Women’s World Cup: U.S. Coach Pia Sundhage hits all the right notes
By Karla Adam,
FRANKFURT, Germany — In the tense hours leading up to the Women’s World Cup final here on Sunday evening, Pia Sundhage has had a song in her heart. All that’s left is the final verse.
Sundhage’s calming influence is a big reason why the U.S. women’s soccer team is on the verge of its first World Cup title since 1999. She said she will sing anything to help her players combat stress, but admits to a fondness for Simon and Garfunkel.
And then — in case there were any doubters at a news conference on Friday — the melodic Swede started belting out “The 59th Street Bridge Song (Feelin’ Groovy).”
The Americans have traveled a somewhat rocky road to Sunday’s final against Japan, suffering a 2-1 loss to Sweden in group play (their first loss in an opening round of the World Cup) and needing a miraculous header from Abby Wambach with almost no time left to force a penalty-kick shootout in a win over Brazil in the quarterfinals.
Sundhage, 51, insists it’s “something about the American attitude” that has propelled her team through adversity. Her players, however, said their coach’s ultra-positive outlook is of equal importance.
Here are some of her oft-quoted phrases: “My glass is half full”; “I coach what is healthy”; “if you have positive expectations, it very often happens.” When asked how she is, she responds with a chipper “Excellent!”
On Saturday, Sundhage said she would prepare her team by showing videos of previous goals and highlights from past games, including the three U.S.-Japan matches earlier this year, all won by the United States.
The effect, U.S. midfielder Heather O’Reilly said, is that it “allows us to take more risks on the field because we have seen success over and over.”
“That feedback, I hope, will make them stronger, gain some confidence, and I’m also telling them, ‘This is good, do it again,’ ” Sundhage said. “It’s fun for me to coach like that.”
Sundhage’s optimism is infectious, and it gives her charges greater confidence in her coaching decisions.
“She is the most positive coach I have ever had,” said O’Reilly, who explained that when she was moved from striker to midfielder, it was Sundhage’s enthusiasm about “the energy that I could give on the outside” that got her on board.
Midfielder Megan Rapinoe was in the starting lineup prior to the World Cup but didn’t complain when she found herself on the bench for the sport’s biggest event.
Instead, Rapinoe has lit up the tournament with her remarkable energy as a substitute.
Sundhage became the first non-American coach of the women’s team in 2008, following coaching stints in Philadelphia and Boston in the Women’s United Soccer Association, the professional league that existed from 2001 to 2003.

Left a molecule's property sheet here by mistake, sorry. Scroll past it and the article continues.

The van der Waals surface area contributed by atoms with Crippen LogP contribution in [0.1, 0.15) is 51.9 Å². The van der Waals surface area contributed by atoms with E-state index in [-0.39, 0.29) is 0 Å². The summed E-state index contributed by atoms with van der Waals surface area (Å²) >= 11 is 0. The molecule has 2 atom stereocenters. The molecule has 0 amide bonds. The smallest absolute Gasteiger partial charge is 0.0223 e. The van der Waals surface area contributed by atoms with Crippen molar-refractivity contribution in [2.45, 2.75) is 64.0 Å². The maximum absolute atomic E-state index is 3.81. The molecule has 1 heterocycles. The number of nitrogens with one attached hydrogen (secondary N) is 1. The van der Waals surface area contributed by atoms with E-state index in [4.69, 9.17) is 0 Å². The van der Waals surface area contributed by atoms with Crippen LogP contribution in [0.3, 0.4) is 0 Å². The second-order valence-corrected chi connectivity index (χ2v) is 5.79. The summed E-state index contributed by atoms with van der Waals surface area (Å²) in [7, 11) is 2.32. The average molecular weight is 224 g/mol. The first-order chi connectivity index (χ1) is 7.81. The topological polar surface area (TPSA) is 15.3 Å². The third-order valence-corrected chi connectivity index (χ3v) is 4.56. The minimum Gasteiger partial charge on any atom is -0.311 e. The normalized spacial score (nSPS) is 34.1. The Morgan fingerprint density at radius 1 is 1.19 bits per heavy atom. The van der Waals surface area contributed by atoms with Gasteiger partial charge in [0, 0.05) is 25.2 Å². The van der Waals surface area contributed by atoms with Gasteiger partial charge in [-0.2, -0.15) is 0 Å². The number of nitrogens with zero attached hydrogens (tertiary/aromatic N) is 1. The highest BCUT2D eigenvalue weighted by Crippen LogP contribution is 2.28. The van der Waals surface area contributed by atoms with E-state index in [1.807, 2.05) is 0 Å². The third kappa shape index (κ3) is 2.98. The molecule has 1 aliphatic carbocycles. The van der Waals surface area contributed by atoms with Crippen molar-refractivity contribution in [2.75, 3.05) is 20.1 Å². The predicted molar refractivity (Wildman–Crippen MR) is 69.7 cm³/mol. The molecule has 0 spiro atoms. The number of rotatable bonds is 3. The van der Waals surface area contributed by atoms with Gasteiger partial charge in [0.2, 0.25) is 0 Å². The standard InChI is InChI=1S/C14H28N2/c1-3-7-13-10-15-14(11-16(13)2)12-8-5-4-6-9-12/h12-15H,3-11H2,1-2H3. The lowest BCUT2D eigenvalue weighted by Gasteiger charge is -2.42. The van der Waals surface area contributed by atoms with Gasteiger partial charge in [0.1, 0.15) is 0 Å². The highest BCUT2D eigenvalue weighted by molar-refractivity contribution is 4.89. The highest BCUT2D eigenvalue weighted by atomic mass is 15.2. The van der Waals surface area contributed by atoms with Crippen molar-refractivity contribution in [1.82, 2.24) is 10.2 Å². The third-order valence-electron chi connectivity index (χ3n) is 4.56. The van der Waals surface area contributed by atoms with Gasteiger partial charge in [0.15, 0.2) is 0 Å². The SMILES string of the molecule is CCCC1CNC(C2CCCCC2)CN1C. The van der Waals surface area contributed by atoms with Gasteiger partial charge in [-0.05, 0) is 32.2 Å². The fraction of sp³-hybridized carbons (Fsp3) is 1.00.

At the time, the national team was licking its wounds after its ignominious exit from the 2007 World Cup. In a much-publicized outburst, U.S. goalkeeper Hope Solo criticized the decision of then-Coach Greg Ryan to bench her for a semifinal game against Brazil. The United States lost, 4-0, and Ryan banished her from the team.
Sundhage said one of her first priorities as coach was strengthening the team’s defense, including goalkeeping. She brought back Solo, who played a key role on the United States’ gold medal-winning team at the 2008 Beijing Olympics.
Sundhage has tried to instill, with limited success, a technical mastery of the game rather than a reliance on pure athleticism and power, which is largely how the Americans finagled their way into Sunday’s final.
“We’re still working on it,” admitted Wambach, who noted that their wins against France and Brazil relied less on intricate skill and more on “gutsy soccer, American soccer, win-at-all costs soccer.”
Sundhage grew up in the Swedish countryside in the 1960s, when it was taboo for girls to play soccer.
But Sundhage cut her hair, started calling herself Pelle (a boy’s nickname) and began playing on boys’ teams.
She became a Swedish soccer sensation. She played in her first game with the national team at age 15 and represented her country in two World Cups. In the late 1980s, she was featured on a Swedish postage stamp.
“She was the first big Swedish superstar in Swedish soccer, but not always accepted by all Swedish people because football was such a man’s sport,” said Anja Gatu, the sports editor for Sydsvenskan, a Swedish daily newspaper.
But as stereotypes broke down, Sundhage’s status in Sweden rose to a national treasure, helped in no small part by her “very happy, very relaxed, very spontaneous” attitude, Gatu said.
It’s that lighthearted mentality — that tendency to break into song at a moment’s notice — that has kept things loose during tense moments.
“She’s always positive, her glass is always full and that helps to stabilize the team in moments of crisis and adversity,” said Julie Foudy, who played on the 1999 squad and is providing television commentary for ESPN. “If you have a coach who believes and is calm on that bench, it makes a huge difference.”